Pang Da chairman, Pang Qinghua, was reported by Reuters to have said on Wednesday that the firm’s contract with Saab Automobile to become a co-owner does not apply after the company went into business reconstruction.
Saab owner Swedish Automobile immediately responded by calling the statement a misunderstanding and the firms later issued a joint statement clarifying the issue.
“We don’t know if he has been wrongly quoted or if not everything was included in its context. But it is a misunderstanding all the same,” said Gunilla Gustavs at Saab told the TT news agency.
Pang Qinghua’s comments were made to reporters at an industry fair in Chengdu in southern China.
According to Reuters he furthermore added that the Chinese consortium had not yet submitted a proposal to the Chinese government on the Saab deal.
Saab CEO and owner Victor Muller later said in an text to Reuters: “On track with both Pangda and Youngman”.
Gunilla Gustavs earlier expressed surprised at the statement and said that the firm had not received any indications of any problems.
“We do not understand at all what this might involve. We met Pang Da as late as yesterday, and everything is on track. There must be some misunderstanding. There is something not right here,” she said on Wednesday.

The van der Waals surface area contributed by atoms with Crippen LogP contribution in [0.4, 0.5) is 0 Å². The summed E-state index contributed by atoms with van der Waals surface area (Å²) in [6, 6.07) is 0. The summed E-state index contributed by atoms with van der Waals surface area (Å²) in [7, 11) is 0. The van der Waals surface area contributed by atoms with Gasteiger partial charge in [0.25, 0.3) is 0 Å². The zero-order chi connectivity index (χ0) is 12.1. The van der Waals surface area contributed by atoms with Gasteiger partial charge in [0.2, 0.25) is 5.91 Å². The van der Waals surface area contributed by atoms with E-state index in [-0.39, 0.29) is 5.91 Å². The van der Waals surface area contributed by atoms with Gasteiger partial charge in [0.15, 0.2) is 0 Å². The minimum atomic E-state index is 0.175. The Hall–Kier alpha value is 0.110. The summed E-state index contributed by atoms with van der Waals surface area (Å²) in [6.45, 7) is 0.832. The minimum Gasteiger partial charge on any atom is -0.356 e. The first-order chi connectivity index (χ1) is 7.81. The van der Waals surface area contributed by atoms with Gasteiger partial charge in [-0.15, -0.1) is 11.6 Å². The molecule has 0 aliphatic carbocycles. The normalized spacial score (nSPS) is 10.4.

Victor Muller met yesterday with Chinese Youngman, which was due to have paid the Swedish automaker 640 million kronor ($95.8 million) two weeks ago but have not yet done so.
“Everyone is standing by their commitments, including Youngman” he said to the Dagens Industri daily, after the meeting.
According to Saab, Chinese authorities will give the go-ahead for the deal on October 14th.
Saab signed a deal in July with Pang Da and Youngman to let the two become partners, following the collapse of a deal with a further Chinese firm Hawtai.
Representatives of the company visited Saab’s production facility in Trollhättan in western Sweden, when production was temporarily re-launched on May 27th this year.
Pang Da placed an order of around 2,000 vehicles from the factory and paid 45 million kronor in advance against the promise of delivery from September this year, something that Saab could not live up to.
Together with Youngman, Pang Da agreed to invest a further sum, equivalent to 2.2 billion kronor, in Saab’s parent firm Swedish Automobile.
Pang Da would thus have a stake of 24 percent.